Prelude to a New Interpretation of Reality - 6
Elsewhere I have spoken at length of the "process of individualization."
) It is a necessary phase in human evolution, but human evolution itself should be considered merely a phase in a cosmic and metacosmic process which, as I try to formulate it, is all-inclusive. It is the cycle of being
as well as the Movement of Wholeness
. Within this cycle mankind occupies a specific place and fulfills a definable function; but there is no reason why the state of being an individual
should be considered the end of the process of human evolution. As the great French writer Antoine de Saint-Exupery once wrote: "The individual is but a path: Man only matters who takes that path."(9
) But if the state of being an individual is a means to an end, what then is the end? How can we give that state its true value if we cannot at least imagine what the end is or what it means? Is it only an end in a distant future of the evolution of our planet, or can it be reached by individuals even now?
This book attempts to speak to such questions understandably and consistently. The answers it offers will be based on facts of common human experience rather than on unusual and rarified subjective experiences reached only after arduous practices by persons of apparently special temperaments or through extreme psychological or social pressures. The central answer places in perspective the present-day state of human evolution, which features the realization of "being I" as a separate person independent from birth-conditions, with sovereign rights and an autonomous will jealous of its exclusive characteristics and mostly intent on individual development. This stage represents only a period of transition between two fundamental levels of being — the biological level given characteristically human features through series of local and exclusivistic cultures, and the level of what I call the Pleroma
. To me, the Pleroma is a state of being whose participants have passed successfully through the condition of individualized and (at least relatively) separate selfhood. They then operate together as a planetary whole in a state of mental interpenetration and spiritual integration, a state which allows the safe actualization of powers and faculties latent in present-day human beings.
As far as the average person is concerned, the Pleroma state is still in the future. Yet it is a possibility inherent in Man considered as an archetype of being, and it can be actualized even now through a process of transmutation of energies and transfiguration of consciousness. An individualized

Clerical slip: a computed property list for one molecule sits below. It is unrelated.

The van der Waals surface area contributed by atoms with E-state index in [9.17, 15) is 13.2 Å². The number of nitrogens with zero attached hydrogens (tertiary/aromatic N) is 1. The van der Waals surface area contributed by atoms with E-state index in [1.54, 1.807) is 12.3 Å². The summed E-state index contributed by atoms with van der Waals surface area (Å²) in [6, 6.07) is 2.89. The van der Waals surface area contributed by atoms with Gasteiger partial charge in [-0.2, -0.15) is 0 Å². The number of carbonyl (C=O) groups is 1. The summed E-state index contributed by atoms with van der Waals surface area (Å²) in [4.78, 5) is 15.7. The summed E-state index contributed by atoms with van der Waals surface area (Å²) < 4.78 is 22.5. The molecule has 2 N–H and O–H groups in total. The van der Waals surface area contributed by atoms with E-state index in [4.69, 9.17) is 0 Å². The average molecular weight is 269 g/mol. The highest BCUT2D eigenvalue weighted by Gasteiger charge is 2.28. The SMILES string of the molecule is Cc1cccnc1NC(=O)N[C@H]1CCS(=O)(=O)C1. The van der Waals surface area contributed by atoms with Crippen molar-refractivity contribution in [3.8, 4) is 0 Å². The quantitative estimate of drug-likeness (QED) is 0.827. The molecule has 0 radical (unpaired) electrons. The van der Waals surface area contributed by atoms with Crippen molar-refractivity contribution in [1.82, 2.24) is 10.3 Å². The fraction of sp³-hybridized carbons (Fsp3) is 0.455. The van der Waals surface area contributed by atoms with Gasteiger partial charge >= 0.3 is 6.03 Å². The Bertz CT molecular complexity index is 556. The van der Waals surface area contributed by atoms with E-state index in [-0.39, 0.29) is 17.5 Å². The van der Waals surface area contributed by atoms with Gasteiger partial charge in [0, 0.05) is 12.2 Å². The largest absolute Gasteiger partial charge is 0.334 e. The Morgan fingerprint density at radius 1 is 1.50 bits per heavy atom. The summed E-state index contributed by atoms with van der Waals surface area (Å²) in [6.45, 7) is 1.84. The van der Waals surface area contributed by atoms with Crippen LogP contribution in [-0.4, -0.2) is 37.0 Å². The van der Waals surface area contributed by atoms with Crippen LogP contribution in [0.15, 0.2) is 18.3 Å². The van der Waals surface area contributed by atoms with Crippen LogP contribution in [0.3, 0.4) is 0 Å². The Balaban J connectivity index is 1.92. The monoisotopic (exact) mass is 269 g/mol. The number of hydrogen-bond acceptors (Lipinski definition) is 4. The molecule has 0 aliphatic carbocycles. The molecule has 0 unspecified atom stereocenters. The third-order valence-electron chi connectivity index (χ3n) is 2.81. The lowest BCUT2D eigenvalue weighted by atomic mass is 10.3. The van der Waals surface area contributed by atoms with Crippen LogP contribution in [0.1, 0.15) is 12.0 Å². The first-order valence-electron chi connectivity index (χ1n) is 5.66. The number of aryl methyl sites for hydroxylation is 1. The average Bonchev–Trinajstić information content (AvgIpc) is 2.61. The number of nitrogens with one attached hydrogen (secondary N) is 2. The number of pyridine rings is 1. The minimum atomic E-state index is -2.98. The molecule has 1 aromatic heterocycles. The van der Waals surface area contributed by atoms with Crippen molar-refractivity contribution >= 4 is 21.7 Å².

person has to be the actualizer; but the result of the actualization transcends the status of individual selfhood. It confers a planetary status. Beings who have reached such a status constitute, as it were, the soul of the planet Earth. In their togetherness they constitute the progressive, far from completed actualization of the archetype Man in interrelated and interpenetrating fields of consciousness and activity
. They represent humanity in the condition of planetary wholeness.
The one purpose for which this book The Rhythm of Wholeness
is written is to provide an abstract yet experienceable foundation for the realization that such a state exists, and to show that even now it is affecting human evolution, to the extent that a vanguard of human beings is beginning to respond (at least partially and confusedly) to the call for radical transformation. The book is written because a need for it exists — the need for a fundamental philosophical and cosmological reformulation of universal and abstract principles at a level transcending the pluralistic and atomistic nature of the individualism which has dominated Western civilization and has spread all over the globe.
In Part One of this book I shall present the general concepts of wholeness, cyclic activity, and the place of Man as an archetype of being in the cycle of being. The cycle in its cosmic and human aspects has, of course, an immensity of subcycles and sub-subcycles. Yet the basic structure
of any cycle — one might say, the concept of cyclicity
— has permanent features because of the symmetrical and dynamic interplay of two fundamental principles of operation and consciousness, the principle of Unity and the principle of Multiplicity. These principles constantly and symmetrically interact, one waxing as the other wanes, neither ever attaining total control.